The pandemic stresses the need to track items like soap, which Smith said now can be a life or death situation for a traveler.

“The datapoints don’t need to be overly complex to know what we have,” he said.

Smith said some airports are testing biometrics at the entrance of a bathroom. The facial expressions of travelers coming out can indicate if they had a bad experience with cleanliness, which gives real time information to staff about an issue.

“We’ve all seen those happy faces when we’re coming out of the bathrooms, but nowadays with this global pandemic, no one wants to touch anything,” he said. “As great as that technology is and was, it just became obsolete because nobody wants to touch anything near a restroom or another kind of surface.”

Butts said each passing day brings a greater need for hygienic, touch-free experiences. This is especially important in high-traffic public restrooms. Travelers will become much more aware of how many surfaces they touch and what germs they could encounter in crowded public spaces.

“We’re seeing locations that have manual flushometers now utilizing Sloan’s retrofit flushometer kits to transform their restrooms into touchless spaces because users are not willing to touch the handle,” she said. “I think this crisis will dramatically change how everyone looks at public spaces in the future, and there will be an even stronger call for clean and hygienic restrooms.”

 Butts said if an airport hasn’t switched from manual products to sensor-operated products, this should be their wake-up call. Our world is now more connected than ever before. As people are traveling more they are also becoming more educated about how to keep themselves healthy. Airports especially need to stay up-to-date with their users’ needs and make sure they are supplying environments that make guests feel welcome, comfortable, and safe.

The power of scent

Chris Whiting, executive vice president of sales, North, Central, & South America, for Oxy-Gen Powered, said odor elimination is very important in transportation hub because it’s the first impression left on travelers.

“If it smells fresh and clean, they have a really good feeling that everything is run properly, it’s well maintained and things are indeed, fresh, clean and sanitary,” he said. “In times like these, that’s never been more important when building the confidence of your customers.”

There are two ways to tackle odor—control and mitigation. Control tries to mask odors via aerosol sprays. Mitigation products eliminate the actual odors at a molecular level. Whiting said airports need to focus on odor elimination.

“That perception of clean is a really big part of the brand,” he said. “When you think of certain transportation hubs, as soon as you hear the name, there’s things about the brand that stand out. That freshness and cleanliness permeates the brand and makes it very strong and fantastic or it diminishes it.”

A Harris Poll conducted by Oxy-Gen found 56 percent of all Americans said they assume a facility isn’t run well or clean when they detect a foul odor. They have a negative perception of the business and will avoid it. They’re less willing to shop, which can diminish concessions and retail sales in the terminal.

The traditional air freshening systems utilize aerosol cans on a metered release. It’s programmable by time, but the spray drifts to the floor and emits different emissions into the environment. Whiting said Oxy-Gen uses a fuel cell to provide consistent fragrance for up to 90 days.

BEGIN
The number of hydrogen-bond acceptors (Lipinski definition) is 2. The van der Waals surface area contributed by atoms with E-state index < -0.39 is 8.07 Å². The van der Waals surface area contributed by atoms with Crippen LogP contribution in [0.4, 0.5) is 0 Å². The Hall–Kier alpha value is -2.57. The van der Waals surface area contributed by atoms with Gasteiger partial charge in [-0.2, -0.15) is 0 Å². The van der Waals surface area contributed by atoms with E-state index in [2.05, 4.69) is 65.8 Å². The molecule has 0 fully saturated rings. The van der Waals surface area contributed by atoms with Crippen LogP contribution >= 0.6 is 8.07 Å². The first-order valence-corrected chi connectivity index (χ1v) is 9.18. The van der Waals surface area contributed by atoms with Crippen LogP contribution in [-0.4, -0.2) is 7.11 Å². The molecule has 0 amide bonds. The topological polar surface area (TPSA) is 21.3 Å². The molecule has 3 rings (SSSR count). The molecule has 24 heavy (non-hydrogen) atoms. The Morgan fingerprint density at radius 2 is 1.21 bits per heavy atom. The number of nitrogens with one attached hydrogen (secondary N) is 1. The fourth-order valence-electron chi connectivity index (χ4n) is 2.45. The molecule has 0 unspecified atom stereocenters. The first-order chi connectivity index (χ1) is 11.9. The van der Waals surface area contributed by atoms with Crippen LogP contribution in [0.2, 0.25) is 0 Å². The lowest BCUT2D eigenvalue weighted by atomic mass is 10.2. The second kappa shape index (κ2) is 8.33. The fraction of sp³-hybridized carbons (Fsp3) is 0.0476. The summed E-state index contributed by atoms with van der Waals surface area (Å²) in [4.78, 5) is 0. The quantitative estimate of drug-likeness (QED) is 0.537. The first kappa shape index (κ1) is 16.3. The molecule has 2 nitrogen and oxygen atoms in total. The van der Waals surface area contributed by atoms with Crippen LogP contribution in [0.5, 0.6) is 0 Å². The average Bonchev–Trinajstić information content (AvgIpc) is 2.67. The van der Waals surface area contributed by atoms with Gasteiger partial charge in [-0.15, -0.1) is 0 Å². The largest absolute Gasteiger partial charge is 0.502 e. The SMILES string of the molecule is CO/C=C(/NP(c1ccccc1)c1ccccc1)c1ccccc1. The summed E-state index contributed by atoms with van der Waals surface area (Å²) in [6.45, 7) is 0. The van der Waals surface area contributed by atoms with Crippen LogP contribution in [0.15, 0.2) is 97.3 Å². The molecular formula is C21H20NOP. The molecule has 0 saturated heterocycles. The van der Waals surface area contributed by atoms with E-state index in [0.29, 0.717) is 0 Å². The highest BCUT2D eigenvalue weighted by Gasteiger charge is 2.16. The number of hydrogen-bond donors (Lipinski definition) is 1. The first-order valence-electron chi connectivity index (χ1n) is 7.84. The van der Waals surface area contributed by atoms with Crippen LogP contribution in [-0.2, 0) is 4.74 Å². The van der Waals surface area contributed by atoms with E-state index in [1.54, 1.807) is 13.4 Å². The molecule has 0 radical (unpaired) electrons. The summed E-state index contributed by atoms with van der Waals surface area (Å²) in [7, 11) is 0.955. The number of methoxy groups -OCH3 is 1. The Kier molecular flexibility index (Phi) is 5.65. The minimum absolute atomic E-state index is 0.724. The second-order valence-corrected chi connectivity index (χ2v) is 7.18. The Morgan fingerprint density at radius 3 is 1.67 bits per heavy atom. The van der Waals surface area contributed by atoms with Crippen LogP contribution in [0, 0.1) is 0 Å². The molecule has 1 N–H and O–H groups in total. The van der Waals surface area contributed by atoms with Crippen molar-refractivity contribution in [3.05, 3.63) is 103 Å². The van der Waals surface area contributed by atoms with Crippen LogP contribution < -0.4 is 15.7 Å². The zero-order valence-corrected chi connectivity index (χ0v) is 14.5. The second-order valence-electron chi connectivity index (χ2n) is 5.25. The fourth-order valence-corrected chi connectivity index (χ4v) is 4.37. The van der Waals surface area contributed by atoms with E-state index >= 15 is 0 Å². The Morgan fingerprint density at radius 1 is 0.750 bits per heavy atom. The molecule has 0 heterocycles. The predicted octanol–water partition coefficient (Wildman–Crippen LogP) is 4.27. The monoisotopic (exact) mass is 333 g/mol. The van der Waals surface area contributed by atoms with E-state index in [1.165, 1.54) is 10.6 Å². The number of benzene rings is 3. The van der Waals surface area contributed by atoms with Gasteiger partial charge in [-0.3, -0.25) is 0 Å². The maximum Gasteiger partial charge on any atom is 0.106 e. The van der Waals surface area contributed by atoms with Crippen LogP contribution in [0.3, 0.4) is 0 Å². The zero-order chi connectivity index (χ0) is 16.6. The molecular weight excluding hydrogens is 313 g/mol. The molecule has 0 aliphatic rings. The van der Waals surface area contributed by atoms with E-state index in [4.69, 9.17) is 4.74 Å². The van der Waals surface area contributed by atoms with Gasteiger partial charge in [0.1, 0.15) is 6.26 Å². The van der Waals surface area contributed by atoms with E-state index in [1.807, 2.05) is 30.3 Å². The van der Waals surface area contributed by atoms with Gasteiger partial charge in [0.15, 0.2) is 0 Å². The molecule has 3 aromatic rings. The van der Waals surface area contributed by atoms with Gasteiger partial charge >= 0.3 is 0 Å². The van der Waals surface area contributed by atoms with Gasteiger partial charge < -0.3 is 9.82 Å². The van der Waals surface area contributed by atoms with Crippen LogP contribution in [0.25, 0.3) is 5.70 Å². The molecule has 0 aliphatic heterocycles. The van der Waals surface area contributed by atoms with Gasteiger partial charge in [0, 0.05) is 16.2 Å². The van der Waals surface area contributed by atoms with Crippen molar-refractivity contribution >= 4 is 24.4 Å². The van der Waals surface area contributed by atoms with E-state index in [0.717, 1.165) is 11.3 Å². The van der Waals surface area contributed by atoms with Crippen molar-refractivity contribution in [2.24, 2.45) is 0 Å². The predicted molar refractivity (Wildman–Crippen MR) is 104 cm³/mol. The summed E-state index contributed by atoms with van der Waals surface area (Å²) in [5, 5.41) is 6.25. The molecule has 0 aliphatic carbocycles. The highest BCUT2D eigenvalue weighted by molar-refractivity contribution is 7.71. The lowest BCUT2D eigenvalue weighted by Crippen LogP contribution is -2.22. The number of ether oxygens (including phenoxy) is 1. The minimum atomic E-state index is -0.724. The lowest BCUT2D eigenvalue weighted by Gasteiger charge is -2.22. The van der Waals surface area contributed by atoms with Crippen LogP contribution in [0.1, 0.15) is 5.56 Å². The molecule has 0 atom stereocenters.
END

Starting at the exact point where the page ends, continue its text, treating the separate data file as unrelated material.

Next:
“Facility managers are looking for one thing—consistency,” he said. “They want their clients’ experience to be the exact same every day and to be positive every day.”

 The company is releasing Oxy-Gen Smart, which tells staff when to replace cartridges and report performance issues. It connects to a smartphone device utilizing Bluetooth.

Do your homework

Smith said airports should check with peers when choosing a program to track restrooms. A solution in a Tier 1 airport may not be the best fit for a Tier 5 facility. Find out what they’re using and find out what works.

“They should define a set of requirements, evaluate options that work at similar facilities and make sure that data can be captured and shared,” he said. “They should put it in a format so they can share it with their public and employees. It’s a great concern when global pandemics like this hit.”

Getting the right system comes down to math, Whiting said. Look at space and usage and how air will move around a facility. He said it’s also a good idea to make sure scents match with other devices.

“Like a matching urinal screen, should match,” he said. “It may be little, but it’s one of those things where people will feel ‘wow, management really has their act together.’”

Transportation hubs have large amounts of people coming in at certain times. Using aerosol sprays along won’t work unless they’re timed perfect to meet the demand of traffic.

“If you have something clean and fresh, it doesn’t bowl you over with a lot of sweetness, if it’s subtle, and fresh it’s really important,” Whiting said. “But you have to have odor elimination.”

Butts said airport should also consider product repairability. Maintenance and repair happen frequently in commercial spaces, and as sites choose more beautiful designs, they want to make sure that they can easily maintain that product over its lifetime. This is why specifiers should make sure the products they are selecting are designed for commercial environments.

“There are some great products designed for residential applications, but they don’t stand up to the needs of high use facilities such as airports,” she said. “For example, specifiers can choose materials such as solid surface sink materials that are repairable if they get scratched or chipped.”